10 Saddest Losses In Spider-Man Comics

Split Image Superior Spider-Man and Spider-Man mourning the death of Gwen Stacy

Spider-Man is one of the most tragic characters in Marvel Comics, having suffered loss after loss in his over 60-year publication history. Although the web-slinging superhero keeps up appearances with his constant quips and one-liners, readers know that there are some losses he has never truly gotten over.

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In his long superhero career, Spider-Man has sustained heavy losses while battling supervillains, watched people’s lives destroyed by his failures, and even watched as his loved ones died in his arms. Peter Parker has never been able to fully move on from the pain of these losses, and likely never will.



10 Death Of Jean DeWolff

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Captain Jean DeWolff is an often-forgotten ally of Spider-Man who worked closely with the superhero during his early career. However, she was tragically killed off in the seminal storyline “The Death of Jean DeWolff,” forcing Spider-Man and Daredevil to investigate her murder at the hands of the mysterious Sin-Eater.

Captain DeWolff’s death hit Spider-Man hard, leading him to nearly beat the Sin-Eater to death after finally catching him. The memory of being unable to save his fallen friend continued to haunt Spider-Man for years to come, leading him to be even more protective over his loved ones than ever before.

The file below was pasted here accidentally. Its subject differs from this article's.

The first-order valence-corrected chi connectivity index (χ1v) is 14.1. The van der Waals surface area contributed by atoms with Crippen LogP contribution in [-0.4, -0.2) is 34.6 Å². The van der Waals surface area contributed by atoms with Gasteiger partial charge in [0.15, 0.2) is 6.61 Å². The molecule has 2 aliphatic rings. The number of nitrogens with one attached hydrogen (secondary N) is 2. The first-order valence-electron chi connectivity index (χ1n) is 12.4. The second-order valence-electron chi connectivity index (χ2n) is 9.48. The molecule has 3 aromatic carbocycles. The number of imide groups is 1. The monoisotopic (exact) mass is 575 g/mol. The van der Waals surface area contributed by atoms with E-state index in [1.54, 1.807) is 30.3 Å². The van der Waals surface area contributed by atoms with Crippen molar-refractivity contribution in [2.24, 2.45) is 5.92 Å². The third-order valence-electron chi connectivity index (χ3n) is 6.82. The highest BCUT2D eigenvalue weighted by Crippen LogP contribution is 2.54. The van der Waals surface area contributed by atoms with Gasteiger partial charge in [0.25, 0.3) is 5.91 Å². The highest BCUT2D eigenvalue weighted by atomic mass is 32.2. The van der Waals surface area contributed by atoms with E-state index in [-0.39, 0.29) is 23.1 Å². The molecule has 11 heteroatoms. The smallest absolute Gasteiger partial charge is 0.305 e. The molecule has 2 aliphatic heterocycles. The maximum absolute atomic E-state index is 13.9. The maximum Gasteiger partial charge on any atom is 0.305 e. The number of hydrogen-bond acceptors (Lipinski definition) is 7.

9 Doctor Octopus (Superior Spider-Man)

<!–[if IE 9]> <![endif]–>The Superior Spider-Man enters from his multiverse in The Amazing Spider-Man

Spider-Man and Doctor Octopus have one of the longest-running rivalries in Marvel Comics, though the former almost always emerges victorious. However, Doctor Octopus once dealt Spider-Man his greatest defeat of all time, switching bodies with his mortal enemy and living the next several months as Peter Parker, the Superior Spider-Man.

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Although Peter Parker was eventually returned to his rightful body, the haunting revelation of what Otto Octavius had done never dissipated. Otto may have done terrible things as the Superior Spider-Man but had also made Peter’s life better in certain ways. As a result, Peter was left with a renewed sense of imposter syndrome, wondering if Otto’s methods had been right all along.